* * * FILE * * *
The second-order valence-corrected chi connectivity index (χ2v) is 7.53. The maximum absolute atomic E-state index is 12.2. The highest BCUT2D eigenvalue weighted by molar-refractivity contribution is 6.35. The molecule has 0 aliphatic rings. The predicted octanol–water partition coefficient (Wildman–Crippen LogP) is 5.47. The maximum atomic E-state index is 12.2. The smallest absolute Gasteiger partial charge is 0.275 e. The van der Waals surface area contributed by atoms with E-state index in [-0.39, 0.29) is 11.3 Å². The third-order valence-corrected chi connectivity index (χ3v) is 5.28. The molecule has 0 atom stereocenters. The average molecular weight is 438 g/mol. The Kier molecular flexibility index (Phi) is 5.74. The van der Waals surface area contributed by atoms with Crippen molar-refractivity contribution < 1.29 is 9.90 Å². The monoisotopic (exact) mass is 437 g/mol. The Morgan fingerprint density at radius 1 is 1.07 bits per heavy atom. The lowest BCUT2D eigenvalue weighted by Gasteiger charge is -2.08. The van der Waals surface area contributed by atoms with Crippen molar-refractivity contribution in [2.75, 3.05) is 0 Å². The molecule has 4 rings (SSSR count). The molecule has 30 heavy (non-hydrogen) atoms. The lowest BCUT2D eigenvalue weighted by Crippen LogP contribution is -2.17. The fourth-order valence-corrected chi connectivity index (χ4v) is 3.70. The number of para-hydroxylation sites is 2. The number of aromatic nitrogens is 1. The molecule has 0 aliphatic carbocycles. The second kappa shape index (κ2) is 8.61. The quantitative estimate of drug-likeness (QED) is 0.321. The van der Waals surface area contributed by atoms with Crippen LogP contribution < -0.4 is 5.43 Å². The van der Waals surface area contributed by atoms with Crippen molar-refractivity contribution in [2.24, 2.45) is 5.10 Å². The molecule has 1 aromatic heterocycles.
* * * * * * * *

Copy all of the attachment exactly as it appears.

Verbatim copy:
The second-order valence-corrected chi connectivity index (χ2v) is 7.53. The maximum absolute atomic E-state index is 12.2. The highest BCUT2D eigenvalue weighted by molar-refractivity contribution is 6.35. The molecule has 0 aliphatic rings. The predicted octanol–water partition coefficient (Wildman–Crippen LogP) is 5.47. The maximum atomic E-state index is 12.2. The smallest absolute Gasteiger partial charge is 0.275 e. The van der Waals surface area contributed by atoms with E-state index in [-0.39, 0.29) is 11.3 Å². The third-order valence-corrected chi connectivity index (χ3v) is 5.28. The molecule has 0 atom stereocenters. The average molecular weight is 438 g/mol. The Kier molecular flexibility index (Phi) is 5.74. The van der Waals surface area contributed by atoms with Crippen molar-refractivity contribution < 1.29 is 9.90 Å². The monoisotopic (exact) mass is 437 g/mol. The Morgan fingerprint density at radius 1 is 1.07 bits per heavy atom. The lowest BCUT2D eigenvalue weighted by Gasteiger charge is -2.08. The van der Waals surface area contributed by atoms with Crippen molar-refractivity contribution in [2.75, 3.05) is 0 Å². The molecule has 4 rings (SSSR count). The molecule has 30 heavy (non-hydrogen) atoms. The lowest BCUT2D eigenvalue weighted by Crippen LogP contribution is -2.17. The fourth-order valence-corrected chi connectivity index (χ4v) is 3.70. The number of para-hydroxylation sites is 2. The number of aromatic nitrogens is 1. The molecule has 0 aliphatic carbocycles. The second kappa shape index (κ2) is 8.61. The quantitative estimate of drug-likeness (QED) is 0.321. The van der Waals surface area contributed by atoms with Crippen LogP contribution < -0.4 is 5.43 Å². The van der Waals surface area contributed by atoms with Crippen molar-refractivity contribution in [2.24, 2.45) is 5.10 Å². The molecule has 1 aromatic heterocycles.